When to Consult with a Bone Expert

  • Thank goodness for a primary care provider, the "jack of all trades". However, sometimes the "jack of all trades" is the master of nothing and may not offer the best solutions for osteoporosis treatment. Seeing a specialist can offer advantages of the latest research and newest treatment options. In certain circumstances, treating osteoporosis can be much more complicated than seeing a number on a bone density test and writing a prescription. As a person concerned about your bone health, you need to know when to see a bone specialist. You need to know who to see and where to find the experts in the field of bone health.

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    In most circumstances, the primary care provider is perfectly capable of treating osteopenia and osteoporosis. These cases may be uncomplicated by other risk factors, not of a severe nature, and responsive to traditional methods of care. But time to time, some mitigating circumstances arise that would require a specialists care. Six such circumstances are:


    1. Frequent Fragile Fractures: Multiple fragile fractures under normal bone density or low normal bone density circumstances are not normal. A specialist should be consulted especially if the fractures are ongoing despite treatment of with a bone stabilizing medication.

    2. Young Age for Osteoporosis: Women who are pre-menopausal or under the age of 40 who have osteoporosis should consult with a bone specialist to help rule out conditions like Osteogenesis Imperfecta and Idiopathic Juvenile Osteoporosis. Men under the age of 60 with osteoporosis should also see a specialist.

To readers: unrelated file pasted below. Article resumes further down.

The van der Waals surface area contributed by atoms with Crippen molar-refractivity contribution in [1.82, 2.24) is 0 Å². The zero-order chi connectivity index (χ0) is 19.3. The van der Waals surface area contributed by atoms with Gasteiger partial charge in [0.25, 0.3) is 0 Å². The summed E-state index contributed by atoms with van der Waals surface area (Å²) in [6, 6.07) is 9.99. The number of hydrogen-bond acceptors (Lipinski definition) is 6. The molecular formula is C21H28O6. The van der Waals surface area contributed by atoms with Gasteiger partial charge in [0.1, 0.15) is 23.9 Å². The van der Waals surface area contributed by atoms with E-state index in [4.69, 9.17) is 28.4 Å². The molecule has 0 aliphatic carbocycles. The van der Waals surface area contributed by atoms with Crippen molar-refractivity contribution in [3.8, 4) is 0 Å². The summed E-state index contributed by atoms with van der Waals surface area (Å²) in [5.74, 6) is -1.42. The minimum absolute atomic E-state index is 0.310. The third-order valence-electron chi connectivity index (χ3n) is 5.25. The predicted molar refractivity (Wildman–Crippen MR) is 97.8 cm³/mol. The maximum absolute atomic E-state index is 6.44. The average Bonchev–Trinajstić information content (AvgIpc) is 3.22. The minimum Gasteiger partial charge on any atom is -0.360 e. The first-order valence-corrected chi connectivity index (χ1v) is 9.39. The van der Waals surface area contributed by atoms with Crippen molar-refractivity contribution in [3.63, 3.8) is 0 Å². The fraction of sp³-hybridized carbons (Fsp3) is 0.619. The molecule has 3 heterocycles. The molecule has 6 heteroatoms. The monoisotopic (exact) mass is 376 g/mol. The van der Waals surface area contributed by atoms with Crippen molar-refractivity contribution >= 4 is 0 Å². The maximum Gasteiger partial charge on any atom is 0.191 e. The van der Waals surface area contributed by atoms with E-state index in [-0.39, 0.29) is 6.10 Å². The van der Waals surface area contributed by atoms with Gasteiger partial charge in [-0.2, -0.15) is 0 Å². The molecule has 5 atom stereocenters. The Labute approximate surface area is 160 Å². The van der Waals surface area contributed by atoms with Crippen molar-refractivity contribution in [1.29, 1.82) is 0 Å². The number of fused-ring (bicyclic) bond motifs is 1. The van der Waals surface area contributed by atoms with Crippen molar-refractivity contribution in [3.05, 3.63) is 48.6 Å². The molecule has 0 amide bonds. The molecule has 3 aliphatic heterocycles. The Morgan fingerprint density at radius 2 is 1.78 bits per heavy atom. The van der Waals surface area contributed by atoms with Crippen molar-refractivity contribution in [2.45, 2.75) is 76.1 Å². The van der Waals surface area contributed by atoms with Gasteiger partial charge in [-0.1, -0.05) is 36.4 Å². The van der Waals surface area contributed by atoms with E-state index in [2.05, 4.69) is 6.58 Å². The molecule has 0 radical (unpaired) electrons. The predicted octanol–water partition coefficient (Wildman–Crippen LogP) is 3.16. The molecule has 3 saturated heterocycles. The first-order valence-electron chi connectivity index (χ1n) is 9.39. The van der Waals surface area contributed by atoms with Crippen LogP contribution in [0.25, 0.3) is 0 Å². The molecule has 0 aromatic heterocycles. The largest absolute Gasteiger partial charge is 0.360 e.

3. Unresponsive to Treatment: Once placed on a bone stabilizing medications, the bone density should improve and certainly not worsen. After starting on a medication, the bone density should be checked periodically in order to make sure the bone density is improving and not getting worse.

    4. Severe Osteoporosis: If the T score is less than -3.0, the likeliness of a metabolic bone disease or secondary cause of osteoporosis increases. Primary care providers are usually not that thorough about looking for other reasons to have poor bone density; thus, a specialist in bone health should be seen.

    5. High Risk: Those who are at high risk for osteoporosis are those who have secondary reasons to have osteoporosis. For example, those who have hormonal imbalances like diabetes, hypothyroidism or hypogonadism should pay close attention to bone health and consider seeing a specialist. Additionally, anyone who frequently uses steroids like those with irritable bowel syndrome, rheumatoid arthritis, sickle cell disease or an organ transplant should consult with a bone specialist.

    6. Unable to Tolerate Treatment: Medications used to treat osteoporosis can cause intolerable side-effects and adverse reactions. A bone specialist can help find alternative solutions.


    If you fall into any of these six categories of complicated osteoporosis, you should consult with a specialist about your bones. Who should you see? Probably the most overlooked specialist to consider is an Endocrinologist who focuses on Bone Mineral Health. These highly specialized endocrinologists can pinpoint a potential metabolic disease like Paget's disease. Other specialists are also worth considering depending on accessibility. A physiatrist, an orthopedist, a rheumatologist and a woman's health specialist all have valuable knowledge about the bone system. And knowledge is important when dealing with any medical condition.


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    Where can you find the most knowledgeable bone specialist? Several major medical hospitals/systems offer bone programs. For example, there is the bone program associated with Washington University in St. Loius. The Henry Ford medical system in Michigan has a bone program. Search and you will find special bone programs that can help you with a special bone problem. In fact, there is a society of professionals for Bone Mineral Research which may be able to help you find a member nearby. If you need to see a specialist, talk to your primary care provider and take action.

Published On: October 20, 2010